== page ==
In the Baltics, Russia, and other countries of the former Soviet Union, like in other transition countries, the transformation toward market-based systems began without the laws and institutions necessary to support the functioning of markets. Accurate and meaningful financial statements, clearly defined property rights, and a legal system with full powers of enforcing contracts are necessary for the proper functioning of the loan market and limiting loan delinquencies. In a functioning market economy, failure to service a loan obligation on time affects future access to credit, and ultimately involves the threat of bankruptcy. Enterprises do not incur arrears when the costs of incurring them are high,31 and the legal and institutional framework is crucial for determining these costs. Of course, structural reforms need to be reinforced by a clear “no bailout policy,” as any bailouts strengthen the expectation of yet another bailout in the future.

In the event, in most of the region, accounting laws were inappropriate for a market economy, and enterprises did not have accurate and meaningful balance sheets or profit-and-loss statements. Property rights were not clearly defined and there was no bankruptcy law with the power to fully enforce contracts. The emerging private sector was dominated by an overwhelmingly large state-owned sector where corporate governance left much to be desired. The dismantling of planning along with the weakening of central controls led to the transformation of state-owned enterprises and banks into organizations controlled by insiders (managers and workers), particularly prior to privatization. In such circumstances, extremely weak balance sheet positions encouraged risk taking by enterprise managers and actions were taken to protect short-term output and employment at all costs.

The interaction between inadequate bankruptcy laws and weak balance sheet positions of enterprises led to “creditor passivity” and contributed to the perpetuation of the interenterprise arrears problem.32 First, creditors may not have initiated bankruptcy proceedings because the costs of enforcing bankruptcy exceeded the expected value of the debtor’s assets, or because of the option value of waiting. Second, initiating action against the debtor enterprise may have signaled the existence of financial problems in the creditor enterprise itself, and hence undermined the confidence of the creditor’s creditors. Third, with multiple creditors, the incentive for individual creditors to wait for others to initiate proceedings may have been acute, particularly when the net worth of the debtor was in doubt.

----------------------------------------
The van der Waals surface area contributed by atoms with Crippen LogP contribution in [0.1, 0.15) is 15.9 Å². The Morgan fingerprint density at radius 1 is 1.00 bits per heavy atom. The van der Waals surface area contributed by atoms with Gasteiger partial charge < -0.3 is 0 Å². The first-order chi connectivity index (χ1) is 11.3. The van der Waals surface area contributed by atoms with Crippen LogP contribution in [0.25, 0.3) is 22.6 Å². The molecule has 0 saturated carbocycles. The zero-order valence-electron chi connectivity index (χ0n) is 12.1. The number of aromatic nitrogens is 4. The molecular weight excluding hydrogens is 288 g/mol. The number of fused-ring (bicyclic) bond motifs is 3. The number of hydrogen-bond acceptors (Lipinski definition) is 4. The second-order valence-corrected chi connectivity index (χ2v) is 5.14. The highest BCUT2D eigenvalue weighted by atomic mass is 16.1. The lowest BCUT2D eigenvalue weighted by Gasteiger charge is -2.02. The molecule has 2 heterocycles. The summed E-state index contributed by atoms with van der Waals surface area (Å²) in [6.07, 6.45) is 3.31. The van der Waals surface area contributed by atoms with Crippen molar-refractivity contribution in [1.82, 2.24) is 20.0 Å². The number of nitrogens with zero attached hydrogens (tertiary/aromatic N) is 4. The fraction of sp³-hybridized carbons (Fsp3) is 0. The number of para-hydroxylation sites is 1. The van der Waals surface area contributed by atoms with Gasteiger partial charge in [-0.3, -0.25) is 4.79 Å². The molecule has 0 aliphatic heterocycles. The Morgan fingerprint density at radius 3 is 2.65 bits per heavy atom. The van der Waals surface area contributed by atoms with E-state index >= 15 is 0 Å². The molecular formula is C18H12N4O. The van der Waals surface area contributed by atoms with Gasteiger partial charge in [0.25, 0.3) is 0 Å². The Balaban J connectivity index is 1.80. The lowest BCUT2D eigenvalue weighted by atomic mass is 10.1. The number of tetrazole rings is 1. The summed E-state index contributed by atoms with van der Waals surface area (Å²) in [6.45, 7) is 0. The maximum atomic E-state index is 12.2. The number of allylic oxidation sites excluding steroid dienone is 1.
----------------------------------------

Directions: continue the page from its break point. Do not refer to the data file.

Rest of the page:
Thus, together with better bankruptcy laws, restructuring—including recapitalization—and privatization of the state-owned banks and enterprises are crucial for establishing a framework of adequate incentives and efficient operation of economic activity in these transition economies. Indeed, the evolution of interenterprise arrears in the Baltics, Russia, and other countries of the former Soviet Union clearly demonstrate the importance of structural reform for containing arrears. Latvia and Lithuania, which have made significant progress in the structural front, have also been successful in managing the arrears problem.

Policy Options

Interenterprise arrears can only be contained on a sustained basis by ensuring that enterprises adjust to the emerging market system and observe financial discipline. A stable macroeconomic framework and a structure of appropriate incentives are essential in this regard and can be achieved only by the steadfast pursuit of strong stabilization policies and accelerated structural reform, including financial and enterprise sector restructuring. Such policies provide the best antidote to the arrears problem over the medium term.

Some transition countries, such as the former Czechoslovakia, Poland, and the Baltic states of Latvia and Lithuania have followed a hands-off policy toward interenterprise arrears. They have left the resolution of the problem to the market; so far the approach is successful. On the other hand, the gridlock created by interenterprise arrears sometimes poses a serious threat—or a perception thereof—of an imminent collapse of the payments system, and hence production, in the process of transition. Thus, countries in the region have taken exceptional measures—some more than once—to deal with interenterprise arrears.